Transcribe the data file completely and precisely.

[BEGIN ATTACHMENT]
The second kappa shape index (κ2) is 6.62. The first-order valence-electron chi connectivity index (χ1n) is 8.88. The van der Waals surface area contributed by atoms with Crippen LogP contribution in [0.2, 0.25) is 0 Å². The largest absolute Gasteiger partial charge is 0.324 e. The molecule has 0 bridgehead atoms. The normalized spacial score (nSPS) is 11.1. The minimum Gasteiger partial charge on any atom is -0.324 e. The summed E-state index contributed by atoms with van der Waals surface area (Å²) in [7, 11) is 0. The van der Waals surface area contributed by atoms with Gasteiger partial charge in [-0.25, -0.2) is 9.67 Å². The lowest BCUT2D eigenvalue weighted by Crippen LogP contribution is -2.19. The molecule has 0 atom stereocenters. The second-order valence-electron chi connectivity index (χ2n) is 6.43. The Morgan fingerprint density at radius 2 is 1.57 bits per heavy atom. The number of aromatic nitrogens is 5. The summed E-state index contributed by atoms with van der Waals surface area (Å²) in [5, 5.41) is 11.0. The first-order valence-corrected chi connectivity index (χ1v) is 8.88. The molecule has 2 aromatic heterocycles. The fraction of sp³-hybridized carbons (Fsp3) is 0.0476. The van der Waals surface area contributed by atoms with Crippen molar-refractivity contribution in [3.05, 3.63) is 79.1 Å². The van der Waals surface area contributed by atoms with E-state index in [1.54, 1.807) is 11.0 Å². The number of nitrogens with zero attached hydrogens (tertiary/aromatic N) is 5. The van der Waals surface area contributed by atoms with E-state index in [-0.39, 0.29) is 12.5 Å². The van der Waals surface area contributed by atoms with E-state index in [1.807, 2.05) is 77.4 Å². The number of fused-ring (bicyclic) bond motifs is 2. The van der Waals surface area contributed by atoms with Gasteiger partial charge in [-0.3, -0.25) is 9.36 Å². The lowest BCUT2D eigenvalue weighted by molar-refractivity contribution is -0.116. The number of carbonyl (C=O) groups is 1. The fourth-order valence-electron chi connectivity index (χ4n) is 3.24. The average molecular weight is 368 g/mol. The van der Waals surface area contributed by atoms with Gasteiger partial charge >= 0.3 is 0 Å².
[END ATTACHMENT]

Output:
The second kappa shape index (κ2) is 6.62. The first-order valence-electron chi connectivity index (χ1n) is 8.88. The van der Waals surface area contributed by atoms with Crippen LogP contribution in [0.2, 0.25) is 0 Å². The largest absolute Gasteiger partial charge is 0.324 e. The molecule has 0 bridgehead atoms. The normalized spacial score (nSPS) is 11.1. The minimum Gasteiger partial charge on any atom is -0.324 e. The summed E-state index contributed by atoms with van der Waals surface area (Å²) in [7, 11) is 0. The van der Waals surface area contributed by atoms with Gasteiger partial charge in [-0.25, -0.2) is 9.67 Å². The lowest BCUT2D eigenvalue weighted by Crippen LogP contribution is -2.19. The molecule has 0 atom stereocenters. The second-order valence-electron chi connectivity index (χ2n) is 6.43. The Morgan fingerprint density at radius 2 is 1.57 bits per heavy atom. The number of aromatic nitrogens is 5. The summed E-state index contributed by atoms with van der Waals surface area (Å²) in [5, 5.41) is 11.0. The first-order valence-corrected chi connectivity index (χ1v) is 8.88. The molecule has 2 aromatic heterocycles. The fraction of sp³-hybridized carbons (Fsp3) is 0.0476. The van der Waals surface area contributed by atoms with Crippen molar-refractivity contribution in [3.05, 3.63) is 79.1 Å². The van der Waals surface area contributed by atoms with E-state index in [1.54, 1.807) is 11.0 Å². The number of nitrogens with zero attached hydrogens (tertiary/aromatic N) is 5. The van der Waals surface area contributed by atoms with E-state index in [-0.39, 0.29) is 12.5 Å². The van der Waals surface area contributed by atoms with E-state index in [1.807, 2.05) is 77.4 Å². The number of fused-ring (bicyclic) bond motifs is 2. The van der Waals surface area contributed by atoms with Gasteiger partial charge in [-0.3, -0.25) is 9.36 Å². The lowest BCUT2D eigenvalue weighted by molar-refractivity contribution is -0.116. The number of carbonyl (C=O) groups is 1. The fourth-order valence-electron chi connectivity index (χ4n) is 3.24. The average molecular weight is 368 g/mol. The van der Waals surface area contributed by atoms with Gasteiger partial charge >= 0.3 is 0 Å².